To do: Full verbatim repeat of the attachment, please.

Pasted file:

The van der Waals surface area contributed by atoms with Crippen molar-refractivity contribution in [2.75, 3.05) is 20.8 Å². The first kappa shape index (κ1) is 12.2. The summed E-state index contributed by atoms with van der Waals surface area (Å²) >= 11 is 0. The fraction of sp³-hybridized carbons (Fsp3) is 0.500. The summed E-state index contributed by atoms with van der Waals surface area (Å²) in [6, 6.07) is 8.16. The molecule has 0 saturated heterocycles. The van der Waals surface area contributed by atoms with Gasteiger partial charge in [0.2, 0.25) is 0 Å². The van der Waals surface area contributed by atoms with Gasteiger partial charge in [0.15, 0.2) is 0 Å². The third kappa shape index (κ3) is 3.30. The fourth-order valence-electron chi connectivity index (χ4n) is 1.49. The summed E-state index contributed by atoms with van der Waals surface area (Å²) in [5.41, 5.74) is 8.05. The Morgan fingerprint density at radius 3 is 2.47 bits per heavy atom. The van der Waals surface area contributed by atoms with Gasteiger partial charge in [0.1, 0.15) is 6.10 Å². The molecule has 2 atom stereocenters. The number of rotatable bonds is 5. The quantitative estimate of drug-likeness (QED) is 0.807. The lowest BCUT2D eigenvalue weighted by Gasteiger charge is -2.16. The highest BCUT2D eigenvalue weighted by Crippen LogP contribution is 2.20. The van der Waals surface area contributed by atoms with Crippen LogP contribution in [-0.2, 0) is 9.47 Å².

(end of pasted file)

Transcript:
The van der Waals surface area contributed by atoms with Crippen molar-refractivity contribution in [2.75, 3.05) is 20.8 Å². The first kappa shape index (κ1) is 12.2. The summed E-state index contributed by atoms with van der Waals surface area (Å²) >= 11 is 0. The fraction of sp³-hybridized carbons (Fsp3) is 0.500. The summed E-state index contributed by atoms with van der Waals surface area (Å²) in [6, 6.07) is 8.16. The molecule has 0 saturated heterocycles. The van der Waals surface area contributed by atoms with Gasteiger partial charge in [0.2, 0.25) is 0 Å². The van der Waals surface area contributed by atoms with Gasteiger partial charge in [0.15, 0.2) is 0 Å². The third kappa shape index (κ3) is 3.30. The fourth-order valence-electron chi connectivity index (χ4n) is 1.49. The summed E-state index contributed by atoms with van der Waals surface area (Å²) in [5.41, 5.74) is 8.05. The Morgan fingerprint density at radius 3 is 2.47 bits per heavy atom. The van der Waals surface area contributed by atoms with Gasteiger partial charge in [0.1, 0.15) is 6.10 Å². The molecule has 2 atom stereocenters. The number of rotatable bonds is 5. The quantitative estimate of drug-likeness (QED) is 0.807. The lowest BCUT2D eigenvalue weighted by Gasteiger charge is -2.16. The highest BCUT2D eigenvalue weighted by Crippen LogP contribution is 2.20. The van der Waals surface area contributed by atoms with Crippen LogP contribution in [-0.2, 0) is 9.47 Å².